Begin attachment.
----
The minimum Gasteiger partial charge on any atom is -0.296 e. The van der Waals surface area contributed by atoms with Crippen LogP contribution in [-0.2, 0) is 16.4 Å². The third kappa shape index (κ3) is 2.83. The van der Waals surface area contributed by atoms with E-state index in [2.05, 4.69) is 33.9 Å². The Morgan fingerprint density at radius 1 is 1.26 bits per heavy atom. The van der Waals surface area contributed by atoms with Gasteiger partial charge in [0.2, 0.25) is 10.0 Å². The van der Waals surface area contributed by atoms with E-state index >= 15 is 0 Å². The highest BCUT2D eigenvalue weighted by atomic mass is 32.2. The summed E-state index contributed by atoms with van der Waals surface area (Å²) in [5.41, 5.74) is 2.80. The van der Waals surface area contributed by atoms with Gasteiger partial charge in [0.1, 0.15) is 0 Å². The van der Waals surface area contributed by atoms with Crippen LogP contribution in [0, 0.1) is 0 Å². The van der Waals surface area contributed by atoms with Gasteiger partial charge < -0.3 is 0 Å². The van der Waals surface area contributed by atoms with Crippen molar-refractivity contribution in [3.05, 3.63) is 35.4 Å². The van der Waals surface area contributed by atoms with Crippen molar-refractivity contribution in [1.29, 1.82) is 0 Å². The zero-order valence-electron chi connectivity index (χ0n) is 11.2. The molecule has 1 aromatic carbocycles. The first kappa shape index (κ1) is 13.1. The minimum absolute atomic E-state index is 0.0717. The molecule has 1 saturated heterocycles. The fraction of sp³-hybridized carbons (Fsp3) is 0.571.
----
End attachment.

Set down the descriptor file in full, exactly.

The minimum Gasteiger partial charge on any atom is -0.296 e. The van der Waals surface area contributed by atoms with Crippen LogP contribution in [-0.2, 0) is 16.4 Å². The third kappa shape index (κ3) is 2.83. The van der Waals surface area contributed by atoms with E-state index in [2.05, 4.69) is 33.9 Å². The Morgan fingerprint density at radius 1 is 1.26 bits per heavy atom. The van der Waals surface area contributed by atoms with Gasteiger partial charge in [0.2, 0.25) is 10.0 Å². The van der Waals surface area contributed by atoms with E-state index >= 15 is 0 Å². The highest BCUT2D eigenvalue weighted by atomic mass is 32.2. The summed E-state index contributed by atoms with van der Waals surface area (Å²) in [5.41, 5.74) is 2.80. The van der Waals surface area contributed by atoms with Gasteiger partial charge in [0.1, 0.15) is 0 Å². The van der Waals surface area contributed by atoms with Crippen LogP contribution in [0, 0.1) is 0 Å². The van der Waals surface area contributed by atoms with Gasteiger partial charge < -0.3 is 0 Å². The van der Waals surface area contributed by atoms with Crippen molar-refractivity contribution in [3.05, 3.63) is 35.4 Å². The van der Waals surface area contributed by atoms with Crippen molar-refractivity contribution in [1.29, 1.82) is 0 Å². The zero-order valence-electron chi connectivity index (χ0n) is 11.2. The molecule has 1 aromatic carbocycles. The first kappa shape index (κ1) is 13.1. The minimum absolute atomic E-state index is 0.0717. The molecule has 1 saturated heterocycles. The fraction of sp³-hybridized carbons (Fsp3) is 0.571.